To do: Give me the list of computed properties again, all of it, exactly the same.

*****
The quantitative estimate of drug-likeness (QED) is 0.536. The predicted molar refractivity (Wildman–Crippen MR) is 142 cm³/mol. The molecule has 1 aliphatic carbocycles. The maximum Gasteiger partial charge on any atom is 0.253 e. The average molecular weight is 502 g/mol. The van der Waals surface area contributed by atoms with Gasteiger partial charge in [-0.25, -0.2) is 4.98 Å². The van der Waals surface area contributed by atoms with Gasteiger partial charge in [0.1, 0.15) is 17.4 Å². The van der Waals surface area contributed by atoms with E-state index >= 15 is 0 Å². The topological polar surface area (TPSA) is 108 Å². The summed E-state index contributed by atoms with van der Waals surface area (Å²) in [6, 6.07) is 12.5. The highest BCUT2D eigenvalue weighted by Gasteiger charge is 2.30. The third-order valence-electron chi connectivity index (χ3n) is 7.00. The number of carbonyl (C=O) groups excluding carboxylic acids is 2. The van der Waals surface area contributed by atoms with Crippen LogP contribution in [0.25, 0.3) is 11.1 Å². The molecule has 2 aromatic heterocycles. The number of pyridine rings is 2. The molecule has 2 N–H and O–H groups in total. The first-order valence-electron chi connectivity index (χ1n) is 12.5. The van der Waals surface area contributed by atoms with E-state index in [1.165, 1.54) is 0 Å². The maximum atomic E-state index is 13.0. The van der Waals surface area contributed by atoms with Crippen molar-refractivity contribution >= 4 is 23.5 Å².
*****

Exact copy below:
The quantitative estimate of drug-likeness (QED) is 0.536. The predicted molar refractivity (Wildman–Crippen MR) is 142 cm³/mol. The molecule has 1 aliphatic carbocycles. The maximum Gasteiger partial charge on any atom is 0.253 e. The average molecular weight is 502 g/mol. The van der Waals surface area contributed by atoms with Gasteiger partial charge in [-0.25, -0.2) is 4.98 Å². The van der Waals surface area contributed by atoms with Gasteiger partial charge in [0.1, 0.15) is 17.4 Å². The van der Waals surface area contributed by atoms with E-state index >= 15 is 0 Å². The topological polar surface area (TPSA) is 108 Å². The summed E-state index contributed by atoms with van der Waals surface area (Å²) in [6, 6.07) is 12.5. The highest BCUT2D eigenvalue weighted by Gasteiger charge is 2.30. The third-order valence-electron chi connectivity index (χ3n) is 7.00. The number of carbonyl (C=O) groups excluding carboxylic acids is 2. The van der Waals surface area contributed by atoms with Crippen LogP contribution in [0.25, 0.3) is 11.1 Å². The molecule has 2 aromatic heterocycles. The number of pyridine rings is 2. The molecule has 2 N–H and O–H groups in total. The first-order valence-electron chi connectivity index (χ1n) is 12.5. The van der Waals surface area contributed by atoms with E-state index in [1.165, 1.54) is 0 Å². The maximum atomic E-state index is 13.0. The van der Waals surface area contributed by atoms with Crippen molar-refractivity contribution >= 4 is 23.5 Å².